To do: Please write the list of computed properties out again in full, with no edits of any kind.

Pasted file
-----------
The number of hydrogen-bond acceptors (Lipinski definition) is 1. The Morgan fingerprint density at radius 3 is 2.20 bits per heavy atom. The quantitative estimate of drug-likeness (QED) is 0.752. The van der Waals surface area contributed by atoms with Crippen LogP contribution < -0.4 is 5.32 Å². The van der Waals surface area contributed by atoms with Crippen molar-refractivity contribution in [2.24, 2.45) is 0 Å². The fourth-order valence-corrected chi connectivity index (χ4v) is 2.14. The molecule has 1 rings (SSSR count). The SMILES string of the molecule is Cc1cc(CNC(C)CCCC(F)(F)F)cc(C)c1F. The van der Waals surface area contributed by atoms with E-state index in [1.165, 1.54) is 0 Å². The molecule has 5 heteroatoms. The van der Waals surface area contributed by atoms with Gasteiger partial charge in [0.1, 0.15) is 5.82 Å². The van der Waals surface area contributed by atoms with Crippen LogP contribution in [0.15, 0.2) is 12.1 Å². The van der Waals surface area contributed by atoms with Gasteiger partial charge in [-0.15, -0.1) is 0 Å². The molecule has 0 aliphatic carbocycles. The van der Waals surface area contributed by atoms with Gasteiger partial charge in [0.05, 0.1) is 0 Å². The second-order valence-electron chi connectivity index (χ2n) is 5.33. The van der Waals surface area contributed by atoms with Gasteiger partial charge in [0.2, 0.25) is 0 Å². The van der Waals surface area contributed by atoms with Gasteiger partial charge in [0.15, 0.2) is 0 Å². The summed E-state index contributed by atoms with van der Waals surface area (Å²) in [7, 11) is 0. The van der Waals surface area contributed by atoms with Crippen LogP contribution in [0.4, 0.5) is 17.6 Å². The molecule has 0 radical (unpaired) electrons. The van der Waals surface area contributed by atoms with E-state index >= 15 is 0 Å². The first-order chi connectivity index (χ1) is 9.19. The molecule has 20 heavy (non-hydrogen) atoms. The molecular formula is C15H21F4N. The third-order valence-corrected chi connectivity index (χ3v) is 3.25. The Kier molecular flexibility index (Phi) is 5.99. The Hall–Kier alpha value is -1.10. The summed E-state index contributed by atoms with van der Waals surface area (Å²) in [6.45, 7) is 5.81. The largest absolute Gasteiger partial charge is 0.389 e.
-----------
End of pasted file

The number of hydrogen-bond acceptors (Lipinski definition) is 1. The Morgan fingerprint density at radius 3 is 2.20 bits per heavy atom. The quantitative estimate of drug-likeness (QED) is 0.752. The van der Waals surface area contributed by atoms with Crippen LogP contribution < -0.4 is 5.32 Å². The van der Waals surface area contributed by atoms with Crippen molar-refractivity contribution in [2.24, 2.45) is 0 Å². The fourth-order valence-corrected chi connectivity index (χ4v) is 2.14. The molecule has 1 rings (SSSR count). The SMILES string of the molecule is Cc1cc(CNC(C)CCCC(F)(F)F)cc(C)c1F. The van der Waals surface area contributed by atoms with E-state index in [1.165, 1.54) is 0 Å². The molecule has 5 heteroatoms. The van der Waals surface area contributed by atoms with Gasteiger partial charge in [0.1, 0.15) is 5.82 Å². The van der Waals surface area contributed by atoms with Crippen LogP contribution in [0.15, 0.2) is 12.1 Å². The van der Waals surface area contributed by atoms with Gasteiger partial charge in [-0.15, -0.1) is 0 Å². The molecule has 0 aliphatic carbocycles. The van der Waals surface area contributed by atoms with Gasteiger partial charge in [0.05, 0.1) is 0 Å². The second-order valence-electron chi connectivity index (χ2n) is 5.33. The van der Waals surface area contributed by atoms with Gasteiger partial charge in [0.2, 0.25) is 0 Å². The van der Waals surface area contributed by atoms with Gasteiger partial charge in [0.15, 0.2) is 0 Å². The summed E-state index contributed by atoms with van der Waals surface area (Å²) in [7, 11) is 0. The van der Waals surface area contributed by atoms with Crippen LogP contribution in [0.4, 0.5) is 17.6 Å². The molecule has 0 radical (unpaired) electrons. The van der Waals surface area contributed by atoms with E-state index >= 15 is 0 Å². The first-order chi connectivity index (χ1) is 9.19. The molecule has 20 heavy (non-hydrogen) atoms. The molecular formula is C15H21F4N. The third-order valence-corrected chi connectivity index (χ3v) is 3.25. The Kier molecular flexibility index (Phi) is 5.99. The Hall–Kier alpha value is -1.10. The summed E-state index contributed by atoms with van der Waals surface area (Å²) in [6.45, 7) is 5.81. The largest absolute Gasteiger partial charge is 0.389 e.